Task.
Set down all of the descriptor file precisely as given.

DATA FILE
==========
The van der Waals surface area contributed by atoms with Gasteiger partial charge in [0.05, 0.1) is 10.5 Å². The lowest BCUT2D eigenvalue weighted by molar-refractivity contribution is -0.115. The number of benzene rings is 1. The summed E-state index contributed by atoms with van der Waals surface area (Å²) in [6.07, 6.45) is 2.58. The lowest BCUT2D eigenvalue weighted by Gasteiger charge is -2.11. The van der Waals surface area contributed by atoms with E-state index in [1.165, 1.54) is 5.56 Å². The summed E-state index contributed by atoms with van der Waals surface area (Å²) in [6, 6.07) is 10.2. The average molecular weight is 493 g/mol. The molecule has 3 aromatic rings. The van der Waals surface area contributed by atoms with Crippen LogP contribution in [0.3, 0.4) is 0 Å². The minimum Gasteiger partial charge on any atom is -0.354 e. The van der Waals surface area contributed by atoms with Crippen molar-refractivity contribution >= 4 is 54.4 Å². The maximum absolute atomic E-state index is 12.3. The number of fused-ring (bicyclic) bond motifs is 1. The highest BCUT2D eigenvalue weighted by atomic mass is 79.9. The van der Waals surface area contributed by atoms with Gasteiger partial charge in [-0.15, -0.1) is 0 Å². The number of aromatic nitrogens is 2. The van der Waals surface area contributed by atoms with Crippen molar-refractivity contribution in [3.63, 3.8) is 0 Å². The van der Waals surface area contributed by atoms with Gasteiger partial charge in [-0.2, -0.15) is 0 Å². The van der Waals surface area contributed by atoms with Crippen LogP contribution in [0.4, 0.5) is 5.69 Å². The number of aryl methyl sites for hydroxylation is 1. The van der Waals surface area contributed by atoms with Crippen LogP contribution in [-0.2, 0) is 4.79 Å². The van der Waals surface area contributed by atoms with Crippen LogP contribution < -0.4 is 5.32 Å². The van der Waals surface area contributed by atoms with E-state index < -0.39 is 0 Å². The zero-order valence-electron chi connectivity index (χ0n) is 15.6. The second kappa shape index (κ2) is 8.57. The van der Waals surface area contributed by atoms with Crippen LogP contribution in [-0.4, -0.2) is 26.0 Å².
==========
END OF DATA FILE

The van der Waals surface area contributed by atoms with Gasteiger partial charge in [0.05, 0.1) is 10.5 Å². The lowest BCUT2D eigenvalue weighted by molar-refractivity contribution is -0.115. The number of benzene rings is 1. The summed E-state index contributed by atoms with van der Waals surface area (Å²) in [6.07, 6.45) is 2.58. The lowest BCUT2D eigenvalue weighted by Gasteiger charge is -2.11. The van der Waals surface area contributed by atoms with E-state index in [1.165, 1.54) is 5.56 Å². The summed E-state index contributed by atoms with van der Waals surface area (Å²) in [6, 6.07) is 10.2. The average molecular weight is 493 g/mol. The molecule has 3 aromatic rings. The van der Waals surface area contributed by atoms with Crippen LogP contribution in [0.3, 0.4) is 0 Å². The minimum Gasteiger partial charge on any atom is -0.354 e. The van der Waals surface area contributed by atoms with Crippen molar-refractivity contribution >= 4 is 54.4 Å². The maximum absolute atomic E-state index is 12.3. The number of fused-ring (bicyclic) bond motifs is 1. The highest BCUT2D eigenvalue weighted by atomic mass is 79.9. The van der Waals surface area contributed by atoms with Gasteiger partial charge in [-0.15, -0.1) is 0 Å². The number of aromatic nitrogens is 2. The van der Waals surface area contributed by atoms with Crippen molar-refractivity contribution in [3.63, 3.8) is 0 Å². The van der Waals surface area contributed by atoms with Gasteiger partial charge in [-0.2, -0.15) is 0 Å². The van der Waals surface area contributed by atoms with Crippen LogP contribution in [0.4, 0.5) is 5.69 Å². The number of aryl methyl sites for hydroxylation is 1. The van der Waals surface area contributed by atoms with Crippen LogP contribution in [-0.2, 0) is 4.79 Å². The van der Waals surface area contributed by atoms with Crippen LogP contribution < -0.4 is 5.32 Å². The van der Waals surface area contributed by atoms with E-state index < -0.39 is 0 Å². The zero-order valence-electron chi connectivity index (χ0n) is 15.6. The second kappa shape index (κ2) is 8.57. The van der Waals surface area contributed by atoms with Crippen LogP contribution in [-0.4, -0.2) is 26.0 Å².